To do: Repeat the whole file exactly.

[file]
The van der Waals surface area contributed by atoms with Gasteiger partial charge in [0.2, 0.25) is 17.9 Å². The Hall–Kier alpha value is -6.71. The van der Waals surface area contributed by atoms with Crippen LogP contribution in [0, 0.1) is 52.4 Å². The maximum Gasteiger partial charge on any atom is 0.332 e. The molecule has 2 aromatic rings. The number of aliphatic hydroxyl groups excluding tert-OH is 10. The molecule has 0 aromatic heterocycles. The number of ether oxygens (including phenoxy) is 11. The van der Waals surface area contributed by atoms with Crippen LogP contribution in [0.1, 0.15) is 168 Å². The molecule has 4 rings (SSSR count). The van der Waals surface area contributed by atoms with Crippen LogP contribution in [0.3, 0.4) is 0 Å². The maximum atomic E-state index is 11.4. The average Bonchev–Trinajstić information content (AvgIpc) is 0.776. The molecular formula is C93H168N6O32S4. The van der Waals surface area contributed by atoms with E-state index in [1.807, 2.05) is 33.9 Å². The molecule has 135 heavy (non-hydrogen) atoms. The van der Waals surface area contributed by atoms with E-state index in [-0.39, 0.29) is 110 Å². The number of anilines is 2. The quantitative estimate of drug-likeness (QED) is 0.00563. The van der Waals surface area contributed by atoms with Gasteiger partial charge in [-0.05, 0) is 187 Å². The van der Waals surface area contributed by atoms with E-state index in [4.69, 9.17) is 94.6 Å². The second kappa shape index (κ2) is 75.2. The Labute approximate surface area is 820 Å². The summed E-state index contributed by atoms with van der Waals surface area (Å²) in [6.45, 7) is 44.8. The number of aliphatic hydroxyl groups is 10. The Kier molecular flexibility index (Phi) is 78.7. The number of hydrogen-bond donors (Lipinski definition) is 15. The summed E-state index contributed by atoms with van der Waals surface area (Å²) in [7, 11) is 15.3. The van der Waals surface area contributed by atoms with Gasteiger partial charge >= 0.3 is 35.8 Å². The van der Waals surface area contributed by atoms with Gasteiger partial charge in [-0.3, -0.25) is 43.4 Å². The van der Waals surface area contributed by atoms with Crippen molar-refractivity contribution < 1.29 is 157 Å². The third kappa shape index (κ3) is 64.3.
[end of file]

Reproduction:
The van der Waals surface area contributed by atoms with Gasteiger partial charge in [0.2, 0.25) is 17.9 Å². The Hall–Kier alpha value is -6.71. The van der Waals surface area contributed by atoms with Crippen LogP contribution in [0, 0.1) is 52.4 Å². The maximum Gasteiger partial charge on any atom is 0.332 e. The molecule has 2 aromatic rings. The number of aliphatic hydroxyl groups excluding tert-OH is 10. The molecule has 0 aromatic heterocycles. The number of ether oxygens (including phenoxy) is 11. The van der Waals surface area contributed by atoms with Crippen LogP contribution in [0.1, 0.15) is 168 Å². The molecule has 4 rings (SSSR count). The van der Waals surface area contributed by atoms with Crippen LogP contribution in [0.3, 0.4) is 0 Å². The maximum atomic E-state index is 11.4. The average Bonchev–Trinajstić information content (AvgIpc) is 0.776. The molecular formula is C93H168N6O32S4. The van der Waals surface area contributed by atoms with E-state index in [1.807, 2.05) is 33.9 Å². The molecule has 135 heavy (non-hydrogen) atoms. The van der Waals surface area contributed by atoms with E-state index in [-0.39, 0.29) is 110 Å². The number of anilines is 2. The quantitative estimate of drug-likeness (QED) is 0.00563. The van der Waals surface area contributed by atoms with Gasteiger partial charge in [-0.05, 0) is 187 Å². The van der Waals surface area contributed by atoms with E-state index in [4.69, 9.17) is 94.6 Å². The second kappa shape index (κ2) is 75.2. The Labute approximate surface area is 820 Å². The summed E-state index contributed by atoms with van der Waals surface area (Å²) in [6.45, 7) is 44.8. The number of aliphatic hydroxyl groups is 10. The Kier molecular flexibility index (Phi) is 78.7. The number of hydrogen-bond donors (Lipinski definition) is 15. The summed E-state index contributed by atoms with van der Waals surface area (Å²) in [7, 11) is 15.3. The van der Waals surface area contributed by atoms with Gasteiger partial charge >= 0.3 is 35.8 Å². The van der Waals surface area contributed by atoms with Gasteiger partial charge in [-0.3, -0.25) is 43.4 Å². The van der Waals surface area contributed by atoms with Crippen molar-refractivity contribution < 1.29 is 157 Å². The third kappa shape index (κ3) is 64.3.